[Today’s class: Number words in various languages worksheets, 

Ratio of circumference to diameter activity,

Circle area formulas from various civilizations (some via activities),

Estimates of p in various civilizations,

Archimedes’ estimate of p,

Life and mathematics of Archimedes]


Mathematics 115

Homework Assignment #11

Due Monday, January 28, 2002




Prof. Beery's office hours this week:           Thursday 1/24   11 a.m.-12:30 p.m., 4-5 p.m.

                                                                     Friday 1/25   2:30 - 4:30 p.m.

                                                                  Monday 1/28   10:30 a.m.-12:30 p.m., 4-5 p.m.

                                                         and by appointment   Hentschke 203D, x3118

Tutorial sessions:  Sunday 1/27 afternoon, _______ p.m., Hentschke 204 (Jody) and

Monday 1/28 morning, 11 a.m., Hentschke 202 Study Lounge (Sasha)



Read    from the Mathematics of Ancient Egypt and Mesopotamia section:

            "Egyptian Geometry (pages 390-395)

            from the Mathematics of Ancient Greece section:

            "The Greeks" (pages 404-407: "Archimedes of Syracuse")

            "Archimedes' Determination of Circular Area"


Do:    A.  Exercises 2 – 5 from Ratio of Circumference to Diameter handout


         B.  Exercises 9, 11, and 13 from page 396 of "Egyptian Geometry"


         C.  Estimating the Circumference of a Circle (handout), Parts A (1-6) and B (1-8)

               Note: Stop after you've filled in the last blank on the second page.


         D.  Exercise 20 from page 410 of "The Greeks."  Let  r = 1.  Remember that you are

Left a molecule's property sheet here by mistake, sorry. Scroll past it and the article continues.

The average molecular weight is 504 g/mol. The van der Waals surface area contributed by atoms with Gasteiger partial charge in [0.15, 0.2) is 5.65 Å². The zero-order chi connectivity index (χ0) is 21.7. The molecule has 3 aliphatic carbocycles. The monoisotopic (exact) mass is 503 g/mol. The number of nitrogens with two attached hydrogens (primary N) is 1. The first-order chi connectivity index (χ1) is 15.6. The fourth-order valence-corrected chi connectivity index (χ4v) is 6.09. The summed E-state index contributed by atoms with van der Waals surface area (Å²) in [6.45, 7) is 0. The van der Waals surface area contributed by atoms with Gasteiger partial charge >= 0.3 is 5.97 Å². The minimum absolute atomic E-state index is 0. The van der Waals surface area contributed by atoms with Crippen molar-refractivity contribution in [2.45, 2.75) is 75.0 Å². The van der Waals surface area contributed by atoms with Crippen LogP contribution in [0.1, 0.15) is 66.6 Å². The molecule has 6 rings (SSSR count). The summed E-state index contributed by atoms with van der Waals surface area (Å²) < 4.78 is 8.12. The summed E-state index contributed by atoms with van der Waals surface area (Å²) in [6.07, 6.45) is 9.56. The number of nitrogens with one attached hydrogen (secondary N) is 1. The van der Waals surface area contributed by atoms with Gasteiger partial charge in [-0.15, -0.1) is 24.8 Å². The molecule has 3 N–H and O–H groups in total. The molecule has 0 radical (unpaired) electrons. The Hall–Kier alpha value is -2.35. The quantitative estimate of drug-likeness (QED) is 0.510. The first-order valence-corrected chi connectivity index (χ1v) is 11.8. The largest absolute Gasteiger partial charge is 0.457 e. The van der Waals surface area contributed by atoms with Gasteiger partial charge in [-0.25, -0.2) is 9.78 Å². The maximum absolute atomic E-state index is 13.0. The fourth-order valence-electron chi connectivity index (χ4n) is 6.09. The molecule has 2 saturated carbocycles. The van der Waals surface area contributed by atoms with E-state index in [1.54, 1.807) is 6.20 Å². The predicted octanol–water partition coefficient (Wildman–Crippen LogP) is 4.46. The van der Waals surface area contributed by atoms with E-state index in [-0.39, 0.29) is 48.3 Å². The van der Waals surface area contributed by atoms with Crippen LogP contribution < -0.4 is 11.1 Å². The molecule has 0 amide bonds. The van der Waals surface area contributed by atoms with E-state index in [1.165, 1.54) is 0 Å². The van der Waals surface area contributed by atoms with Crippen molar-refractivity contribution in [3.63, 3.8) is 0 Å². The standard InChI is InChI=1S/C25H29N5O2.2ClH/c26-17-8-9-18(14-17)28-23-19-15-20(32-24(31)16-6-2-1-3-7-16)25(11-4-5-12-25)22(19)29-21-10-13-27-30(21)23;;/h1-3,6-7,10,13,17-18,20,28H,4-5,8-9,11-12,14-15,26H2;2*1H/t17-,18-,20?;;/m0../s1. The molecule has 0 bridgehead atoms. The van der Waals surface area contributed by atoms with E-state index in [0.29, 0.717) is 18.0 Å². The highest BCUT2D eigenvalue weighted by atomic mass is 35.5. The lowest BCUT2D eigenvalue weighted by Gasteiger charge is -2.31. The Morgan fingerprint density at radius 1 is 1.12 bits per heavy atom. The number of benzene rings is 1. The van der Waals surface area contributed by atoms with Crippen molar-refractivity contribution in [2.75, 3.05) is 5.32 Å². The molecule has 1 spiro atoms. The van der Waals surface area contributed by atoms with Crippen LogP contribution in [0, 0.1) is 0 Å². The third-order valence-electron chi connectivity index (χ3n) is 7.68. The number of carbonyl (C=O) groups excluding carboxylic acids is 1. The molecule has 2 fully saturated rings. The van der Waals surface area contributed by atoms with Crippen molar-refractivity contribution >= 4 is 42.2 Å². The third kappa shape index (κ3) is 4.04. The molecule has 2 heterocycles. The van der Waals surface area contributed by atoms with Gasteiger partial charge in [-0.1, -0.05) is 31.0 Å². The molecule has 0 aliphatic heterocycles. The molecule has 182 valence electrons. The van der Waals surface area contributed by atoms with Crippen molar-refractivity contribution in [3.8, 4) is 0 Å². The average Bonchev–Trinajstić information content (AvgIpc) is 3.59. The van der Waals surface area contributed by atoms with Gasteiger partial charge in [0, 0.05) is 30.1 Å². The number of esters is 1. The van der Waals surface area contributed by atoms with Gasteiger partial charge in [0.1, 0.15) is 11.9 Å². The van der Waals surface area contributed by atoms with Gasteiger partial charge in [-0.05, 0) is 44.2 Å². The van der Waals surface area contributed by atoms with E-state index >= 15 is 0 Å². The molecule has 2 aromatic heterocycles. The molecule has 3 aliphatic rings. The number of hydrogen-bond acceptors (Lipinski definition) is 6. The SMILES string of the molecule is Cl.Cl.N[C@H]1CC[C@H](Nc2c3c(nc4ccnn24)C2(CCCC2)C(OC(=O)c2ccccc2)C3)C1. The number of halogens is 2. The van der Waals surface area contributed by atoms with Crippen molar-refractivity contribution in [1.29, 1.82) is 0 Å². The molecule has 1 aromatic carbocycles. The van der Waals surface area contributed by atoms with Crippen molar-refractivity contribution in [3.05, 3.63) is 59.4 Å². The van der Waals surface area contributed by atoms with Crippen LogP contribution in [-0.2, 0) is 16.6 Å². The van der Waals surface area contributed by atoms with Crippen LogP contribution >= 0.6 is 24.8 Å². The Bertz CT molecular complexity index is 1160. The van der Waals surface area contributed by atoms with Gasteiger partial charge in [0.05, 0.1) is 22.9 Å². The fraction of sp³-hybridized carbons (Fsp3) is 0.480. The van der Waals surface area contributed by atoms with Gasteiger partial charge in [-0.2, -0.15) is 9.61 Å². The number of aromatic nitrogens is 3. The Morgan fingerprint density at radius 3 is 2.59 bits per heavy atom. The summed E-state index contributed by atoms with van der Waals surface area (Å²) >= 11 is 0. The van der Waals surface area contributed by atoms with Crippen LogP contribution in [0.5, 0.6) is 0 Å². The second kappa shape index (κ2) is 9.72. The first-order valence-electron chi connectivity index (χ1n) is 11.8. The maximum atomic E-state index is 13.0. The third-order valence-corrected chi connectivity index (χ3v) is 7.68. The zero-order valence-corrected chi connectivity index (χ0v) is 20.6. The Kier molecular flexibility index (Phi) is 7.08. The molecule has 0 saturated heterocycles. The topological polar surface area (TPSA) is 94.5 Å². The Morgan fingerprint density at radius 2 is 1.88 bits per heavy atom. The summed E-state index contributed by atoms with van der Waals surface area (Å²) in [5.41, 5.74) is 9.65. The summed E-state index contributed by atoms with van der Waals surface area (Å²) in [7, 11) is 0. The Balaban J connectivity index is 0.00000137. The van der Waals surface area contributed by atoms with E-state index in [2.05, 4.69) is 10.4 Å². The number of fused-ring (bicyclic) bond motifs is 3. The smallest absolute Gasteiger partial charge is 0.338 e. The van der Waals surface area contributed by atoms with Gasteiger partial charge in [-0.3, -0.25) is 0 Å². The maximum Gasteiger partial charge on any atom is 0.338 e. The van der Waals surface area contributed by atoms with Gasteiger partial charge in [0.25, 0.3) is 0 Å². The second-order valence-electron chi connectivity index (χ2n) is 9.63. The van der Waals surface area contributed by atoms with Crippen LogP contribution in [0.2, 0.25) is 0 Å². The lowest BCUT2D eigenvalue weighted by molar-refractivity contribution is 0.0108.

estimating the circumference of the circle using the perimeter of each dodecagon

               (12-gon), then dividing by the diameter to estimate  π.  Your answer to part (a)

               should look familiar.


         E.  Answer these questions about "Archimedes' Determination of Circular Area."

         1.   Archimedes' masterpiece probably has the title, On the Sphere and the Cylinder,

               because Archimedes' favorite proposition in it is that the cylinder is "half again"

               as large as the sphere in surface area and in volume.  What does Archimedes

               mean by "half again"?                                                                                             

         2.   On page 104, you are told that the surface area S of a cylinder whose top and

               bottom have radius r and whose height is h (such a cylinder is shown in Figure

               4.9), is  2πrh + πr2  + πr2.  Which one of the three terms gives the area of the top

               of the cylinder?  Which one gives the area of the bottom of the cylinder?  The

               remaining term, then, must give the area of the side of the cylinder.  Show that

               the remaining term does indeed give the area of the side of the cylinder by

               unrolling the side of the cylinder and labeling its edges with the correct lengths. 



Monday's quiz will be a 20-point quiz covering Archimedes' life and work, circles, and π.


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